Mexican Energy Reform: New Investment Opportunities Ahead

January 9, 2014

Since his inauguration in December 2012, Mexico’s President Enrique Peña Nieto has moved to liberalize and strengthen his country’s economy, with an emphasis on telecommunications, tax and financial reforms.  His most recent efforts take aim at liberalizing the Mexican oil and gas sector and the iconic national petroleum company, Petróleos Mexicanos (“Pemex”).  On December 20, 2013, amendments to articles 25, 27 and 28 of the Mexican Constitution (Constitución Política de los Estados Unidos Mexicanos) were published in the Federal Register (Diario Oficial de la Federación), setting forth the basis for a more comprehensive reform of laws and regulations in the hydrocarbons and electricity sectors.[1]

The constitutional amendments were proposed by President Peña Nieto with the purpose of: (i) attracting private investment, (ii) modernizing and strengthening Pemex and the Federal Electricity Commission (“CFE”), (iii) increasing oil and gas production, and (iv) ending Pemex’ 75-year monopoly.[2]

After lengthy debates in the senate and the chamber of deputies, the constitutional reform was approved mainly by members of the Institutional Revolutionary Party (PRI) and the National Action Party (PAN), despite strong opposition by members of the Party of the Democratic Revolution (PRD); in the end, the reform was endorsed by the majority of state local legislatures as required by the constitution.

Below is a summary of the most relevant aspects of the constitutional reform:

  • Pemex and CFE shall become for-profit state companies (empresas productivas del estado) within a period of two years after the effectiveness of the reform (December 2013).  While the term “for-profit state company” was not defined, subsequent legislation is expected to regulate these entities according to the guidelines set forth in the reform, including a new labor regime, corporate governance best international practices, financial autonomy and a regulated procurement regime.  As part of the reform, Pemex’ board of directors will be composed of five members from the federal government, including the head of the Ministry of Energy (Secretaría de Energía) (“SENER”) and five independent members.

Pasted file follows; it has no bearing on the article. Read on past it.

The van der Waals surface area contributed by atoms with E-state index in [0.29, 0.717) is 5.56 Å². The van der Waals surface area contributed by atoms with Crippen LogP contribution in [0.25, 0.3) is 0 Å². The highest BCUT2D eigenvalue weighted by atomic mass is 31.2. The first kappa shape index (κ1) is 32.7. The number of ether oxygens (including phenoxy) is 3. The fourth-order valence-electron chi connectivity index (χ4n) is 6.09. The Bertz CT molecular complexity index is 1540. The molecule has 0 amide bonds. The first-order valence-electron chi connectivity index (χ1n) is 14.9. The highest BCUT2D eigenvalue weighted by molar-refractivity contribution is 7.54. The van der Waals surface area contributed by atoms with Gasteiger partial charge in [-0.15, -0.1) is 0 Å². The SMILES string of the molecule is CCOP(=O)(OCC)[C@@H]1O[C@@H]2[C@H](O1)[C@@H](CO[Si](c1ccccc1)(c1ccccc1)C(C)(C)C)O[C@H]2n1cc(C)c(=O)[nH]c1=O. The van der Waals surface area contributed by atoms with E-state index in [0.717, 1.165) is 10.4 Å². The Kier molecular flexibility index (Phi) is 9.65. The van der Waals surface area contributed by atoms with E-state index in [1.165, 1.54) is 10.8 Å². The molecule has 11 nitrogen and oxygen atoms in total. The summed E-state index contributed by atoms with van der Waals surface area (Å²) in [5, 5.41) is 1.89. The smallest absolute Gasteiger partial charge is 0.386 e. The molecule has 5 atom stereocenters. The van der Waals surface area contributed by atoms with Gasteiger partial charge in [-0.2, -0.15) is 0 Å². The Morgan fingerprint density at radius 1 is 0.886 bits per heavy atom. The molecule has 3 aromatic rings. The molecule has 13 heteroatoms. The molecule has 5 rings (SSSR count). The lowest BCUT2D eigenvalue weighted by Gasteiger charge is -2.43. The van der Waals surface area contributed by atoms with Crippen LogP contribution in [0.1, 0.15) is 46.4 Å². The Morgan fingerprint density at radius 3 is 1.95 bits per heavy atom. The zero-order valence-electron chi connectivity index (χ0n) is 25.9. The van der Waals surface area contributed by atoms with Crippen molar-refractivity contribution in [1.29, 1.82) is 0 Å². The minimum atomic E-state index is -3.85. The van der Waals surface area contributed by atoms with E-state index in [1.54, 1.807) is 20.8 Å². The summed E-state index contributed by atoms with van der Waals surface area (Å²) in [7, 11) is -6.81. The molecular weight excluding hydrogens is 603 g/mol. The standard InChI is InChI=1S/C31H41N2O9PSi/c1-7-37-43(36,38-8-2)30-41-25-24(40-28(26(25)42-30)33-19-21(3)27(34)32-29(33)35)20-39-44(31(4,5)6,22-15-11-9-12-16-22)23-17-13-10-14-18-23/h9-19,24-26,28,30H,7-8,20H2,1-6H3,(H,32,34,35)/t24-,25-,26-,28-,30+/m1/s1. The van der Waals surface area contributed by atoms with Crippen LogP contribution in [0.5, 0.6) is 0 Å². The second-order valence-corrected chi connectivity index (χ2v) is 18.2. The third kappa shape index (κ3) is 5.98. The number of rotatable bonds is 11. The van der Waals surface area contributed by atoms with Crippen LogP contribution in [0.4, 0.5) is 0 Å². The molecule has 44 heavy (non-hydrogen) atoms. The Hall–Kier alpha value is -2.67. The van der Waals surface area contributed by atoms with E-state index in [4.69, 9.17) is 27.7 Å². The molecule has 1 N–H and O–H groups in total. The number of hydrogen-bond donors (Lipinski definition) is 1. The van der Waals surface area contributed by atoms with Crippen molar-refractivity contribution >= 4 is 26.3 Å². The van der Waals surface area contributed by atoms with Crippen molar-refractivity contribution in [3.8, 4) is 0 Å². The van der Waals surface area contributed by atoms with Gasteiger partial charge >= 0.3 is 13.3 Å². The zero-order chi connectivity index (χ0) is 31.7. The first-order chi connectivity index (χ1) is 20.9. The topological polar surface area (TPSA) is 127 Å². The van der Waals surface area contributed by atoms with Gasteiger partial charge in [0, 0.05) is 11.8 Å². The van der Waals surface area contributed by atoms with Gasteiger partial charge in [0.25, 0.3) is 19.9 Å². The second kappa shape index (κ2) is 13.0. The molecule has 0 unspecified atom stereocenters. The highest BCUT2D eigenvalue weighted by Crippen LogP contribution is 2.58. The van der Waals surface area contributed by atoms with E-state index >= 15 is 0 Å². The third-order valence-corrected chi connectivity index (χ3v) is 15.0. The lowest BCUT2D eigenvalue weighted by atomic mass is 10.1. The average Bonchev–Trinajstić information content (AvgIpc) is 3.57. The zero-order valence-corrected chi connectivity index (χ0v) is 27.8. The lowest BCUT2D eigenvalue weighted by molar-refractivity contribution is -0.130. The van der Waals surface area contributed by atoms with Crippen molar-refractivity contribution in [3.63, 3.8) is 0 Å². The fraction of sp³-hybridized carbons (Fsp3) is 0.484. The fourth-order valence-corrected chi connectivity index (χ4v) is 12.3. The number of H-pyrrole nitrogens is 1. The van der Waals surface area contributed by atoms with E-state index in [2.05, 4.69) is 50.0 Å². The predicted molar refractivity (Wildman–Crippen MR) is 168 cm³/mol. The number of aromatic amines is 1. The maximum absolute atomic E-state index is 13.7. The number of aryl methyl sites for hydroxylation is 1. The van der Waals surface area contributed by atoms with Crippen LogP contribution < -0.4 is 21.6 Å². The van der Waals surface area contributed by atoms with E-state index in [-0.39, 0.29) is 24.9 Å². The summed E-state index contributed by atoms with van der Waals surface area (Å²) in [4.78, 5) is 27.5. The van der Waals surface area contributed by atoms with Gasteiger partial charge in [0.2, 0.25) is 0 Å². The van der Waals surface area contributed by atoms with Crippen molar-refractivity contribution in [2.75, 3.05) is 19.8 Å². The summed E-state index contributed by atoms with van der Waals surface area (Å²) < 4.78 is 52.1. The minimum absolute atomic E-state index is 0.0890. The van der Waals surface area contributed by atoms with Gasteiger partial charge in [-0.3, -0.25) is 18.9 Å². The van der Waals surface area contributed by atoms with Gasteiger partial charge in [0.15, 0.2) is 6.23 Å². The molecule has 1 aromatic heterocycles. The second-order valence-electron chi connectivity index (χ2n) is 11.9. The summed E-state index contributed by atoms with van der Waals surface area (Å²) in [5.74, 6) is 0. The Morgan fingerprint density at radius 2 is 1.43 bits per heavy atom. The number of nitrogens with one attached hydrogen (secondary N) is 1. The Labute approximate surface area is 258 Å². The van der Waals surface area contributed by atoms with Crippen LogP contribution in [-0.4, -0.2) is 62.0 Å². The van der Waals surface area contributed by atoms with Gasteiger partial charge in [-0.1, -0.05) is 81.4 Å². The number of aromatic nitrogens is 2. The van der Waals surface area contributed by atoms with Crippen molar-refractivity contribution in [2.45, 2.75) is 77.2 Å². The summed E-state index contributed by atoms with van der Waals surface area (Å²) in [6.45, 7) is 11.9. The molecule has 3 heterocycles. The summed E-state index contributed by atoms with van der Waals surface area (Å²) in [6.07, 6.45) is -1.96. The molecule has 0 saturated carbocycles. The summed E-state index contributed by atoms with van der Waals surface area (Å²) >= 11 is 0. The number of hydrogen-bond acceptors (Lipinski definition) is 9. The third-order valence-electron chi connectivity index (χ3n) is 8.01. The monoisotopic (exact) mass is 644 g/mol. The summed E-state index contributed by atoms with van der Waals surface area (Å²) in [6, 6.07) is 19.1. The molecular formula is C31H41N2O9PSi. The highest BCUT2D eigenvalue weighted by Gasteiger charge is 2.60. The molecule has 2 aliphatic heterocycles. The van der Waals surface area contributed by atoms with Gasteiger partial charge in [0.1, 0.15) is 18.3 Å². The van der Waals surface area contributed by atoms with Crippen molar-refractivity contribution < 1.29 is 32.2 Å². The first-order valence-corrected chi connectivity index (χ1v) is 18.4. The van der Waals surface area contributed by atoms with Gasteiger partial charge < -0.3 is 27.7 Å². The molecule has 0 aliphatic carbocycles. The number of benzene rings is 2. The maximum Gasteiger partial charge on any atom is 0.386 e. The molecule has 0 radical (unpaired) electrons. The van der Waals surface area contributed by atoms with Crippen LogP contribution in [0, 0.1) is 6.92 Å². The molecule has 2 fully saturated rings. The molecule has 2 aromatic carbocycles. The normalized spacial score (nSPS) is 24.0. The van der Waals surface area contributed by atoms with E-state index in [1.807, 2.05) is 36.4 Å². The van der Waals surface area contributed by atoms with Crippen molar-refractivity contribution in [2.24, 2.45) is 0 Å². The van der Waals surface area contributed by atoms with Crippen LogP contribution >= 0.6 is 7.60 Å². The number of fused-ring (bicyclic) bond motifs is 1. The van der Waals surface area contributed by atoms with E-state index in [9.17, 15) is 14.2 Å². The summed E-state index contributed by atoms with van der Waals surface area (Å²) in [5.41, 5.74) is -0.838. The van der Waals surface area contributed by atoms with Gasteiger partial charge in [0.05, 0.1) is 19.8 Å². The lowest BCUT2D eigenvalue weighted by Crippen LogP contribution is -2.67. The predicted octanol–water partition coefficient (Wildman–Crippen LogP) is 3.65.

• No concessions will be granted for the transmission and distribution of electricity or with respect to oil and hydrocarbons within the subsoil.  However, the state may grant “asignaciones” to for-profit state companies or contracts to private entities pursuant to terms to be defined in subsequent legislation.
  • Before April 20, 2014, Congress shall amend the legal framework to regulate the type of contracts that may be granted to private entities for oil and hydrocarbon exploration and exploitation.  These agreements may take the form of: (i) service contracts, (ii) profit sharing agreements, (iii) production sharing agreements, or (iv) license agreements.  The amended law shall include the type of consideration that may be granted as part of such agreements, such as cash, a percentage of the profit or production, the sale of the extracted hydrocarbons or a combination thereof.  Using the terms “asignaciones” and “licenses” may have been an attempt to avoid referring to “concessions”, which were nationalized by President Lázaro Cárdenas in 1938.
  • Contract assignees may “report for accounting and financial purposes” the respective contract and its expected benefits provided that they acknowledge in the contract that the oil and hydrocarbons within the subsoil are property of the nation.
  • SENER, with the technical assistance of the new National Hydrocarbons Commission (Comisión Nacional de Hidrocarburos) (“CNH”) shall be the entity responsible of awarding “asignaciones” to Pemex or contracts to private entities.